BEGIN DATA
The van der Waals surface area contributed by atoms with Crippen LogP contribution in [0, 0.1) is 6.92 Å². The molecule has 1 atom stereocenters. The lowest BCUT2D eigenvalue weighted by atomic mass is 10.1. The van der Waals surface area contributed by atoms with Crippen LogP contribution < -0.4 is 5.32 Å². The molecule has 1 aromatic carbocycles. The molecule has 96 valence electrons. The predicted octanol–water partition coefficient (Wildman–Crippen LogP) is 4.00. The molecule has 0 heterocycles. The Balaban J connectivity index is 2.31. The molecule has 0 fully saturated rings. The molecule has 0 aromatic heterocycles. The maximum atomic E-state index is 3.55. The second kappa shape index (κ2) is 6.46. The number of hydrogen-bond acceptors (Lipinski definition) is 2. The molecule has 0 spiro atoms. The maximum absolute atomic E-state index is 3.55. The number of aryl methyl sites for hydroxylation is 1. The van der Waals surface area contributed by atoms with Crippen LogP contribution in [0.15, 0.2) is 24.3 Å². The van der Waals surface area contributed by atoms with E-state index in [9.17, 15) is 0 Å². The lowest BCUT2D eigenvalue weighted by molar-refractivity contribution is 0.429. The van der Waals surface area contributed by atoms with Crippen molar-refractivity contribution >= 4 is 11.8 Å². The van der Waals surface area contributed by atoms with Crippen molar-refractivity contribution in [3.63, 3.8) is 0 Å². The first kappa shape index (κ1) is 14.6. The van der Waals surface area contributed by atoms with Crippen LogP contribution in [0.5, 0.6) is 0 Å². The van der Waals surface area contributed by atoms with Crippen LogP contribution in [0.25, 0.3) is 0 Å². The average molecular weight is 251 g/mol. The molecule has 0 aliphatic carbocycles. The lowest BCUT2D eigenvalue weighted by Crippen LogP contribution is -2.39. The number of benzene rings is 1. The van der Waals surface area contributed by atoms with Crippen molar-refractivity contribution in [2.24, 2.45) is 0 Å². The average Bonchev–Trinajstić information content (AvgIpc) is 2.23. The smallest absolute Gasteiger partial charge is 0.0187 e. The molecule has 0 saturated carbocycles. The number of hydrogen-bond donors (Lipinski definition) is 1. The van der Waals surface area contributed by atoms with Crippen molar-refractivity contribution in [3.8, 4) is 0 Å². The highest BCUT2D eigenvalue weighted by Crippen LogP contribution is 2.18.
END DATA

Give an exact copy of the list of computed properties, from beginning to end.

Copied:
The van der Waals surface area contributed by atoms with Crippen LogP contribution in [0, 0.1) is 6.92 Å². The molecule has 1 atom stereocenters. The lowest BCUT2D eigenvalue weighted by atomic mass is 10.1. The van der Waals surface area contributed by atoms with Crippen LogP contribution < -0.4 is 5.32 Å². The molecule has 1 aromatic carbocycles. The molecule has 96 valence electrons. The predicted octanol–water partition coefficient (Wildman–Crippen LogP) is 4.00. The molecule has 0 heterocycles. The Balaban J connectivity index is 2.31. The molecule has 0 fully saturated rings. The molecule has 0 aromatic heterocycles. The maximum atomic E-state index is 3.55. The second kappa shape index (κ2) is 6.46. The number of hydrogen-bond acceptors (Lipinski definition) is 2. The molecule has 0 spiro atoms. The maximum absolute atomic E-state index is 3.55. The number of aryl methyl sites for hydroxylation is 1. The van der Waals surface area contributed by atoms with Crippen LogP contribution in [0.15, 0.2) is 24.3 Å². The van der Waals surface area contributed by atoms with E-state index in [9.17, 15) is 0 Å². The lowest BCUT2D eigenvalue weighted by molar-refractivity contribution is 0.429. The van der Waals surface area contributed by atoms with Crippen molar-refractivity contribution >= 4 is 11.8 Å². The van der Waals surface area contributed by atoms with Crippen molar-refractivity contribution in [3.63, 3.8) is 0 Å². The first kappa shape index (κ1) is 14.6. The van der Waals surface area contributed by atoms with Crippen LogP contribution in [0.5, 0.6) is 0 Å². The van der Waals surface area contributed by atoms with Crippen LogP contribution in [0.25, 0.3) is 0 Å². The average molecular weight is 251 g/mol. The molecule has 0 aliphatic carbocycles. The lowest BCUT2D eigenvalue weighted by Crippen LogP contribution is -2.39. The number of benzene rings is 1. The van der Waals surface area contributed by atoms with Crippen molar-refractivity contribution in [2.24, 2.45) is 0 Å². The average Bonchev–Trinajstić information content (AvgIpc) is 2.23. The smallest absolute Gasteiger partial charge is 0.0187 e. The molecule has 0 saturated carbocycles. The number of hydrogen-bond donors (Lipinski definition) is 1. The van der Waals surface area contributed by atoms with Crippen molar-refractivity contribution in [3.8, 4) is 0 Å². The highest BCUT2D eigenvalue weighted by Crippen LogP contribution is 2.18.